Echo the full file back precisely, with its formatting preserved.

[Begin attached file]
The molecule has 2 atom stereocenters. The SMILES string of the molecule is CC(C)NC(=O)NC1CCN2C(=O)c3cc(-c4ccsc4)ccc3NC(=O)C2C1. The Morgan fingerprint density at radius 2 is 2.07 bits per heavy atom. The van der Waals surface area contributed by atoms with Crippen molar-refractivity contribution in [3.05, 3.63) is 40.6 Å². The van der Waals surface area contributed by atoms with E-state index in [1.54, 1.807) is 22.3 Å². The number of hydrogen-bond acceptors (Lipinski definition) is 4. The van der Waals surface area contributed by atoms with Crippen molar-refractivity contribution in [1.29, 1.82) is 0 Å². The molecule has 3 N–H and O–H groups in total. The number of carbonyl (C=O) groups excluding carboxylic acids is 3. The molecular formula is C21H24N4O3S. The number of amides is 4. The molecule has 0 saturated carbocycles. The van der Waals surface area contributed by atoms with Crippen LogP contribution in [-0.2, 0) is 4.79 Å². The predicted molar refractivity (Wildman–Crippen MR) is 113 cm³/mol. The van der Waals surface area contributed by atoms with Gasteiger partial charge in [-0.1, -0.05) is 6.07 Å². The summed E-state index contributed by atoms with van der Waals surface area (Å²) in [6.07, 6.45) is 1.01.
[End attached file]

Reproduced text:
The molecule has 2 atom stereocenters. The SMILES string of the molecule is CC(C)NC(=O)NC1CCN2C(=O)c3cc(-c4ccsc4)ccc3NC(=O)C2C1. The Morgan fingerprint density at radius 2 is 2.07 bits per heavy atom. The van der Waals surface area contributed by atoms with Crippen molar-refractivity contribution in [3.05, 3.63) is 40.6 Å². The van der Waals surface area contributed by atoms with E-state index in [1.54, 1.807) is 22.3 Å². The number of hydrogen-bond acceptors (Lipinski definition) is 4. The van der Waals surface area contributed by atoms with Crippen molar-refractivity contribution in [1.29, 1.82) is 0 Å². The molecule has 3 N–H and O–H groups in total. The number of carbonyl (C=O) groups excluding carboxylic acids is 3. The molecular formula is C21H24N4O3S. The number of amides is 4. The molecule has 0 saturated carbocycles. The van der Waals surface area contributed by atoms with Crippen LogP contribution in [-0.2, 0) is 4.79 Å². The predicted molar refractivity (Wildman–Crippen MR) is 113 cm³/mol. The van der Waals surface area contributed by atoms with Gasteiger partial charge in [-0.1, -0.05) is 6.07 Å². The summed E-state index contributed by atoms with van der Waals surface area (Å²) in [6.07, 6.45) is 1.01.